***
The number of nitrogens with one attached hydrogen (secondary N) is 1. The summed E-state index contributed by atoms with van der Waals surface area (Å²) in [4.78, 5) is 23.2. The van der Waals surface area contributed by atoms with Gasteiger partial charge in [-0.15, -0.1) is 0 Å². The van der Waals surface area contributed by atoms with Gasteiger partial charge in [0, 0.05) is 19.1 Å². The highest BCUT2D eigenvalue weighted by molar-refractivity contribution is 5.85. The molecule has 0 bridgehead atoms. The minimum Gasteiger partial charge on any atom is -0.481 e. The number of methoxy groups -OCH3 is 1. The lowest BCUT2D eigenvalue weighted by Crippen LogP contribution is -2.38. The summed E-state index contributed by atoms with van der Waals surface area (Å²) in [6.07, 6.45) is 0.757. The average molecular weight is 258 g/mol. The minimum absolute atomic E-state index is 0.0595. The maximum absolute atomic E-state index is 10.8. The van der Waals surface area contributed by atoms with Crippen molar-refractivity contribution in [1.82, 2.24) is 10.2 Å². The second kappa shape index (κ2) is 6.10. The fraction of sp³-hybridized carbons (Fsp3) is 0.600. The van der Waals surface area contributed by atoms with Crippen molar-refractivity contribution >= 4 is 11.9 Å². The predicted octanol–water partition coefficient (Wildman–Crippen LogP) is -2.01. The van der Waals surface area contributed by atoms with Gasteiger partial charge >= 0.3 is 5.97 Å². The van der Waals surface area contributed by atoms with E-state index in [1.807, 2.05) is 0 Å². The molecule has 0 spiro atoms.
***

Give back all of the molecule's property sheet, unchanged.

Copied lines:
The number of nitrogens with one attached hydrogen (secondary N) is 1. The summed E-state index contributed by atoms with van der Waals surface area (Å²) in [4.78, 5) is 23.2. The van der Waals surface area contributed by atoms with Gasteiger partial charge in [-0.15, -0.1) is 0 Å². The van der Waals surface area contributed by atoms with Gasteiger partial charge in [0, 0.05) is 19.1 Å². The highest BCUT2D eigenvalue weighted by molar-refractivity contribution is 5.85. The molecule has 0 bridgehead atoms. The minimum Gasteiger partial charge on any atom is -0.481 e. The number of methoxy groups -OCH3 is 1. The lowest BCUT2D eigenvalue weighted by Crippen LogP contribution is -2.38. The summed E-state index contributed by atoms with van der Waals surface area (Å²) in [6.07, 6.45) is 0.757. The average molecular weight is 258 g/mol. The minimum absolute atomic E-state index is 0.0595. The maximum absolute atomic E-state index is 10.8. The van der Waals surface area contributed by atoms with Crippen molar-refractivity contribution in [1.82, 2.24) is 10.2 Å². The second kappa shape index (κ2) is 6.10. The fraction of sp³-hybridized carbons (Fsp3) is 0.600. The van der Waals surface area contributed by atoms with Crippen molar-refractivity contribution >= 4 is 11.9 Å². The predicted octanol–water partition coefficient (Wildman–Crippen LogP) is -2.01. The van der Waals surface area contributed by atoms with Gasteiger partial charge >= 0.3 is 5.97 Å². The van der Waals surface area contributed by atoms with E-state index in [1.807, 2.05) is 0 Å². The molecule has 0 spiro atoms.